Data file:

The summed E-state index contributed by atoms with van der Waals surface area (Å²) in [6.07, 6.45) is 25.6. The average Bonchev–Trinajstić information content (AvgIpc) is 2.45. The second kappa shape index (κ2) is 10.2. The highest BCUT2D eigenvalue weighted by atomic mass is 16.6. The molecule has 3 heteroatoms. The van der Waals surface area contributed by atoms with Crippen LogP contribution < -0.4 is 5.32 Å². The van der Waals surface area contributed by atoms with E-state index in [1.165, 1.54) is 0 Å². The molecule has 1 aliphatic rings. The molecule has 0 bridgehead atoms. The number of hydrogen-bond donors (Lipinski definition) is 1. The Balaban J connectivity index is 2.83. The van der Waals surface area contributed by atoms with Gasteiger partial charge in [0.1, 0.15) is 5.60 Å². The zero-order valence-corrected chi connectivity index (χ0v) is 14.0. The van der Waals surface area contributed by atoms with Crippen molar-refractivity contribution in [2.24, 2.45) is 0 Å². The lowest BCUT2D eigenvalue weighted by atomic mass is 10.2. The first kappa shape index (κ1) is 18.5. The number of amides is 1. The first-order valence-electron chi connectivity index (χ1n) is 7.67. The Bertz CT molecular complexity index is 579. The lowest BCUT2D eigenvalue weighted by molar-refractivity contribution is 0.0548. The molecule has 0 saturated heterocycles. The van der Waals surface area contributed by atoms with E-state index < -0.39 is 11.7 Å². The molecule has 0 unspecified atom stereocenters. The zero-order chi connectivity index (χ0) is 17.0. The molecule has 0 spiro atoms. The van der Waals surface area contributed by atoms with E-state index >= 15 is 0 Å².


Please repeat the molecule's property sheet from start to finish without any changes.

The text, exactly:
The summed E-state index contributed by atoms with van der Waals surface area (Å²) in [6.07, 6.45) is 25.6. The average Bonchev–Trinajstić information content (AvgIpc) is 2.45. The second kappa shape index (κ2) is 10.2. The highest BCUT2D eigenvalue weighted by atomic mass is 16.6. The molecule has 3 heteroatoms. The van der Waals surface area contributed by atoms with Crippen LogP contribution < -0.4 is 5.32 Å². The van der Waals surface area contributed by atoms with E-state index in [1.165, 1.54) is 0 Å². The molecule has 1 aliphatic rings. The molecule has 0 bridgehead atoms. The number of hydrogen-bond donors (Lipinski definition) is 1. The Balaban J connectivity index is 2.83. The van der Waals surface area contributed by atoms with Gasteiger partial charge in [0.1, 0.15) is 5.60 Å². The zero-order valence-corrected chi connectivity index (χ0v) is 14.0. The van der Waals surface area contributed by atoms with Crippen molar-refractivity contribution in [2.24, 2.45) is 0 Å². The lowest BCUT2D eigenvalue weighted by atomic mass is 10.2. The first kappa shape index (κ1) is 18.5. The number of amides is 1. The first-order valence-electron chi connectivity index (χ1n) is 7.67. The Bertz CT molecular complexity index is 579. The lowest BCUT2D eigenvalue weighted by molar-refractivity contribution is 0.0548. The molecule has 0 saturated heterocycles. The van der Waals surface area contributed by atoms with E-state index < -0.39 is 11.7 Å². The molecule has 0 unspecified atom stereocenters. The zero-order chi connectivity index (χ0) is 17.0. The molecule has 0 spiro atoms. The van der Waals surface area contributed by atoms with E-state index >= 15 is 0 Å².